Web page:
Governor Walker of Wisconsin is aware of the parallel to Reagan, but II don’t recall the piece I read to come to this conclusion.
So, expect Walker to go the distance with this. What Republican wants to let Ronald Reagan down?
February 16, 2011
February 16, 2011
. . . when you know with near 100% confidence that you could do a better job directing national security than the guy who is doing it.
February 14, 2011
February 12, 2011
That is, it’s hard to know what’s going on. Here’s a view skeptical of the story of 3.2% growth in 4th QTR GDP.
This chart shows the yield on 10 year US government bonds. It takes off right around Jan 28, the release date of the GDP growth rate.
This could be because investors think that good times are here again. So, they’re taking their money out of bonds and putting them into stocks. That’s one view. Another might be that they’re taking them out of bonds because they believe the value of bonds will fall due to rising inflation.
Speaking of inflation, take a more detailed look at the GDP figures:
The GDP price deflator used in the GDP calculation was 0.3%. Really? Inflation was only 0.3% for the quarter? Let’s take a look at the CPI, which is calculated in a different manner:
Chart 2 in the BLS release below demonstrates that the ‘core’ CPI increased around 0.75%. The overall index, including food and energy, increased around 1.25%
Okay, first the idea of excluding food and energy from the index is that they are volatile and obscure the truth regarding inflation. But if you look at the chart you’ll see they haven’t been all that volatile over the past year. They have simply been higher. Since most of us eat and like to heat our homes. These are the prices we’re experiencing.
So, how do we reconcile a CPI of 1.25% and a GDP deflator of 0.3%? If the CPI is right I think that knocks a full point off of GDP growth. 2.2% doesn’t sound all that robust.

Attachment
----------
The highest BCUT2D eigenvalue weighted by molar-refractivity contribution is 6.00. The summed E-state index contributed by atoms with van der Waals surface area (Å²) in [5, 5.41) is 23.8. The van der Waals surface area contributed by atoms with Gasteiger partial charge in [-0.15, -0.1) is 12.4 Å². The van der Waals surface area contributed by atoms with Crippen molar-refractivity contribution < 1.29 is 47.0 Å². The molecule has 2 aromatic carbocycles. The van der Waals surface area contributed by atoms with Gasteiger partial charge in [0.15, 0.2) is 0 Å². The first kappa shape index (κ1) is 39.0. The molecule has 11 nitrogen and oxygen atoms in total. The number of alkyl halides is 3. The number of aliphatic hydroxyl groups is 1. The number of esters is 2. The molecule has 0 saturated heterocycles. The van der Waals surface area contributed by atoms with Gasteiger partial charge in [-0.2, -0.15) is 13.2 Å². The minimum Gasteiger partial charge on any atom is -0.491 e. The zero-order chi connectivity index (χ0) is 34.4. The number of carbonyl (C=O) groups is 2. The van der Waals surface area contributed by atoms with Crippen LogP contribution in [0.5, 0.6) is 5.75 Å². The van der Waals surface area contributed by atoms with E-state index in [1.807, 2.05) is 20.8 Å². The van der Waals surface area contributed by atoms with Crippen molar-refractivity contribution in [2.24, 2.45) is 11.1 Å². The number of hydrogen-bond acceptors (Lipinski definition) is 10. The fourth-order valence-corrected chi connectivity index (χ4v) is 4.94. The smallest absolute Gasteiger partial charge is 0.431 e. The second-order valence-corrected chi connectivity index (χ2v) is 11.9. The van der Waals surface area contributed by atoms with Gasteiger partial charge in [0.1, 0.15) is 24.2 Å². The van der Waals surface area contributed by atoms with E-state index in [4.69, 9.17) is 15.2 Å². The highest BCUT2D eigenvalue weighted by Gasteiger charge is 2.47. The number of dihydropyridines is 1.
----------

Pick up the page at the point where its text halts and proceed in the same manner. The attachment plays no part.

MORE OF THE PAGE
Which might explain why Gallup is reporting a 10.3% unemployment rate v the 9% the Federal government is reporting.
Perhaps, fears of inflation are overdone or, perhaps, the economy is really growing a lot. You wouldn’t know it from the foreclosures in the United States. What would the CPI be if housing (shelter in the link below) wasn’t growing very slowly? (0.4% over the past year)
You may also note the 3.7% increase in the price of used cars. I’ve read speculation the inflation rate for these sorts of vehicles is high because the “cash for clunkers” program removed from service all sorts of perfectly serviceable vehicles. Speaking of Cash for Clunkers, I have an equally good idea to revive the economy. We’ll randomly destroy the houses of 1 out of 20 of the people who voted for Obama. Then we shall all grow rich rebuilding them.
If that doesn’t work, then I have this great idea to pay people to dig holes, and then pay other people to fill them up. Don’t worry about how we’ll pay for it. There are a lot of people who make over $250k a year.
Lots of numbers here. Like Egypt, you can find just about any story in there you want.